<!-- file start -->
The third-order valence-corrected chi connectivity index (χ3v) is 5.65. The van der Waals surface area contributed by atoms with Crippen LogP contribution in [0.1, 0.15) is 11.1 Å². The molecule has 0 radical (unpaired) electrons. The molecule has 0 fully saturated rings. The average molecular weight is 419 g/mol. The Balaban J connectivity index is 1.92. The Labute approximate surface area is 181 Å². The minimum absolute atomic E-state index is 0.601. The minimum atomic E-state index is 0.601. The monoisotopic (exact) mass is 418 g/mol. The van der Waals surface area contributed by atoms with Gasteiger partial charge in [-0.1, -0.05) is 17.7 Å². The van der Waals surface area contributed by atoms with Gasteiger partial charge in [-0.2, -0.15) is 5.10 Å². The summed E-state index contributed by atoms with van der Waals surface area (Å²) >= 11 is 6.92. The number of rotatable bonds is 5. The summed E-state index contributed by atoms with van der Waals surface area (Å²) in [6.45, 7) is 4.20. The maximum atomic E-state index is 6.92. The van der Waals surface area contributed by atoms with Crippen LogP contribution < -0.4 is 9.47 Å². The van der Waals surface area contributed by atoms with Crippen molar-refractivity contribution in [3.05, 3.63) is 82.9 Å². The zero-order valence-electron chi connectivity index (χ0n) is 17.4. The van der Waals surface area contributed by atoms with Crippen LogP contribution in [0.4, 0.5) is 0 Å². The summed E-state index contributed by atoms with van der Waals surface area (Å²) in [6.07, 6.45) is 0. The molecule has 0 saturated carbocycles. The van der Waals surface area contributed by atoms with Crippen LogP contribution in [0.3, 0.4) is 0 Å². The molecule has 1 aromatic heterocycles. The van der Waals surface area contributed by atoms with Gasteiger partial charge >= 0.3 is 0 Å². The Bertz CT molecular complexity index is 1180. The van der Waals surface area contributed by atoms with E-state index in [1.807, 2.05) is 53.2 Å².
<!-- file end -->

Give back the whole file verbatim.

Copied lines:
The third-order valence-corrected chi connectivity index (χ3v) is 5.65. The van der Waals surface area contributed by atoms with Crippen LogP contribution in [0.1, 0.15) is 11.1 Å². The molecule has 0 radical (unpaired) electrons. The molecule has 0 fully saturated rings. The average molecular weight is 419 g/mol. The Balaban J connectivity index is 1.92. The Labute approximate surface area is 181 Å². The minimum absolute atomic E-state index is 0.601. The minimum atomic E-state index is 0.601. The monoisotopic (exact) mass is 418 g/mol. The van der Waals surface area contributed by atoms with Gasteiger partial charge in [-0.1, -0.05) is 17.7 Å². The van der Waals surface area contributed by atoms with Gasteiger partial charge in [-0.2, -0.15) is 5.10 Å². The summed E-state index contributed by atoms with van der Waals surface area (Å²) >= 11 is 6.92. The number of rotatable bonds is 5. The summed E-state index contributed by atoms with van der Waals surface area (Å²) in [6.45, 7) is 4.20. The maximum atomic E-state index is 6.92. The van der Waals surface area contributed by atoms with Crippen LogP contribution < -0.4 is 9.47 Å². The van der Waals surface area contributed by atoms with Crippen molar-refractivity contribution in [3.05, 3.63) is 82.9 Å². The zero-order valence-electron chi connectivity index (χ0n) is 17.4. The van der Waals surface area contributed by atoms with Crippen LogP contribution in [0.4, 0.5) is 0 Å². The summed E-state index contributed by atoms with van der Waals surface area (Å²) in [6.07, 6.45) is 0. The molecule has 0 saturated carbocycles. The van der Waals surface area contributed by atoms with Crippen LogP contribution in [0.3, 0.4) is 0 Å². The molecule has 1 aromatic heterocycles. The van der Waals surface area contributed by atoms with Gasteiger partial charge >= 0.3 is 0 Å². The Bertz CT molecular complexity index is 1180. The van der Waals surface area contributed by atoms with E-state index in [1.807, 2.05) is 53.2 Å².